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Monday, January 14, 2008

Monday's Molecule #58

 
This is one example of a very common molecule found in every cell. You have to give us the common name of this molecule and identify the species. You'll be pleased to know that I don't need the systematic IUPAC name for this one.

There's a direct connection between this molecule and Wednesday's Nobel Laureate. Your task is to figure out the significance of today's molecule and identify the Nobel Laureate who studied its function. (Hint: The Nobel Laureate is a Canadian—there aren't very many Canadian Nobel Laureates so this is a very big hint.)

The reward goes to the person who correctly identifies the molecule and the Nobel Laureate. Previous winners are ineligible for one month from the time they first collected the prize. There is one ineligible candidates for this week's reward because Sandwalk readers were not very successful in December. The prize is a free lunch at the Faculty Club.

THEME:

Nobel Laureates
Send your guess to Sandwalk (sandwalk(at)bioinfo.med.utoronto.ca) and I'll pick the first email message that correctly identifies the molecule and the Nobel Laureate. Note that I'm not going to repeat Nobel Laureates so you might want to check the list of previous Sandwalk postings.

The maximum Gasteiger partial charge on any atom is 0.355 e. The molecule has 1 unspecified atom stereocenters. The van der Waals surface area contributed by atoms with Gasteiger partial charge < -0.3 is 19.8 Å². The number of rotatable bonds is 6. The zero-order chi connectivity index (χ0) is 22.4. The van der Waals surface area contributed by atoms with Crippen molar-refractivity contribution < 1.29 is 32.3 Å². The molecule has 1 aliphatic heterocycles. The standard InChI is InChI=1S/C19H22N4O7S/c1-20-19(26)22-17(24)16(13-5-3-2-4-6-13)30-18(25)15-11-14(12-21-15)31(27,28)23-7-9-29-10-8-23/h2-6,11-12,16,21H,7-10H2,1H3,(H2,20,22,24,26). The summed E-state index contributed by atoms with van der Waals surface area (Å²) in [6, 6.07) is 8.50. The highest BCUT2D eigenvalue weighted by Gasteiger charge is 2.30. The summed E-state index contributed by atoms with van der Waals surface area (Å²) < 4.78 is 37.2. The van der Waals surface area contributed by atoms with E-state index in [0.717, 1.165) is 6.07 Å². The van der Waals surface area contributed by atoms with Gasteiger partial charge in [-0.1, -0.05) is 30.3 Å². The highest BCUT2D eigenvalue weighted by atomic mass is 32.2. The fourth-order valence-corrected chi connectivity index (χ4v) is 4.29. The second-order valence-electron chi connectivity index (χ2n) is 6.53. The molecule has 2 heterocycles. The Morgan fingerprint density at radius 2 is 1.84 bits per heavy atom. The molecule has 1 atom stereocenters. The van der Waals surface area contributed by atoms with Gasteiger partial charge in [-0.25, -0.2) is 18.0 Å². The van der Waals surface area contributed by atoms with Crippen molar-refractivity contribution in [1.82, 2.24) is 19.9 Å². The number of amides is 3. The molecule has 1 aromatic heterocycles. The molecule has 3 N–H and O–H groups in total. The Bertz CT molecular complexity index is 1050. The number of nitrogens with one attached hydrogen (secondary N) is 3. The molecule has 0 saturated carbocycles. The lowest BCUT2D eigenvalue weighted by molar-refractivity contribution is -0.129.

Correct responses will be posted tomorrow along with the time that the message was received on my server. I may select multiple winners if several people get it right.

Comments will be blocked for 24 hours. Comments are now open.

UPDATE: We have a winner! This one proved to be far more difficult than I imagined. Everyone got the Nobel Laureate (Sidney Altman) but very few people got the molecule correct. Some people failed to identify the species correctly even though I specifically asked for the species. Most people said that the molecule is RNase P but that isn't quite correct.

The molecule is the M1 RNA subunit of RNase P from E. coli. The other subunit is a small protein called the C5 protein cofactor. This RNA is sometimes called RNA P and that would have been an acceptable answer.

Only one person got everything right and that response just arrived a few minutes ago. Congratulations to PonderingFool for knowing that the molecule was the M1 RNA component of E, coli RNase P and the Nobel Laureate is Sidney Altman.



1 comment :

  1. Cool, I won. Wasn't able to visit the site until this morning and submitted I guess right before the cut off. Was aided by the fact I hear a talk last week on RNase P. See kids, going to seminars does pay off.

    Sorry won't be able to make lunch. Perhaps you can take a deserving young scientist in my place.

    ReplyDelete